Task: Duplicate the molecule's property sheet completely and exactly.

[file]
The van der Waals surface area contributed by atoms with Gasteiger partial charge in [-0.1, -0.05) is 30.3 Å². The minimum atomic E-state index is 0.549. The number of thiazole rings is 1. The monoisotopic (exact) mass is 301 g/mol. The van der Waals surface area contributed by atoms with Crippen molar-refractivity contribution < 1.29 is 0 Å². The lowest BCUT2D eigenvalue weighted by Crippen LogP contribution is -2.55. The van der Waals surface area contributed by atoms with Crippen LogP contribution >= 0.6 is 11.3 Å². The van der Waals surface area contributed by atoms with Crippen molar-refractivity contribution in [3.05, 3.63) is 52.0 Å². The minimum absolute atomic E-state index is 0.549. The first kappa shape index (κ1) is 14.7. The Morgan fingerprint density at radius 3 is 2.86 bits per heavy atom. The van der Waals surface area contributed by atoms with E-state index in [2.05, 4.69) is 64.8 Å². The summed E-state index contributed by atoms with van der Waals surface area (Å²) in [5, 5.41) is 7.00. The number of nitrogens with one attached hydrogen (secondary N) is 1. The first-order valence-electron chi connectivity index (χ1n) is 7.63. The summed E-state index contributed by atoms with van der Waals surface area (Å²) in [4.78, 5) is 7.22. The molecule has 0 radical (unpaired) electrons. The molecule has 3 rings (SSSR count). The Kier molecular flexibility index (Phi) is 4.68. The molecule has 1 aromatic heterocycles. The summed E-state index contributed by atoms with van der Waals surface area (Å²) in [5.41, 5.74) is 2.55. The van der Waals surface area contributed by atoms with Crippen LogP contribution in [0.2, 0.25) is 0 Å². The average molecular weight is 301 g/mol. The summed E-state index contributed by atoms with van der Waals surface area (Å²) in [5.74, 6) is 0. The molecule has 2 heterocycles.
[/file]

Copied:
The van der Waals surface area contributed by atoms with Gasteiger partial charge in [-0.1, -0.05) is 30.3 Å². The minimum atomic E-state index is 0.549. The number of thiazole rings is 1. The monoisotopic (exact) mass is 301 g/mol. The van der Waals surface area contributed by atoms with Crippen molar-refractivity contribution < 1.29 is 0 Å². The lowest BCUT2D eigenvalue weighted by Crippen LogP contribution is -2.55. The van der Waals surface area contributed by atoms with Crippen LogP contribution >= 0.6 is 11.3 Å². The van der Waals surface area contributed by atoms with Crippen molar-refractivity contribution in [3.05, 3.63) is 52.0 Å². The minimum absolute atomic E-state index is 0.549. The first kappa shape index (κ1) is 14.7. The Morgan fingerprint density at radius 3 is 2.86 bits per heavy atom. The van der Waals surface area contributed by atoms with E-state index in [2.05, 4.69) is 64.8 Å². The summed E-state index contributed by atoms with van der Waals surface area (Å²) in [5, 5.41) is 7.00. The number of nitrogens with one attached hydrogen (secondary N) is 1. The first-order valence-electron chi connectivity index (χ1n) is 7.63. The summed E-state index contributed by atoms with van der Waals surface area (Å²) in [4.78, 5) is 7.22. The molecule has 0 radical (unpaired) electrons. The molecule has 3 rings (SSSR count). The Kier molecular flexibility index (Phi) is 4.68. The molecule has 1 aromatic heterocycles. The summed E-state index contributed by atoms with van der Waals surface area (Å²) in [5.41, 5.74) is 2.55. The van der Waals surface area contributed by atoms with Crippen LogP contribution in [0.2, 0.25) is 0 Å². The average molecular weight is 301 g/mol. The summed E-state index contributed by atoms with van der Waals surface area (Å²) in [5.74, 6) is 0. The molecule has 2 heterocycles.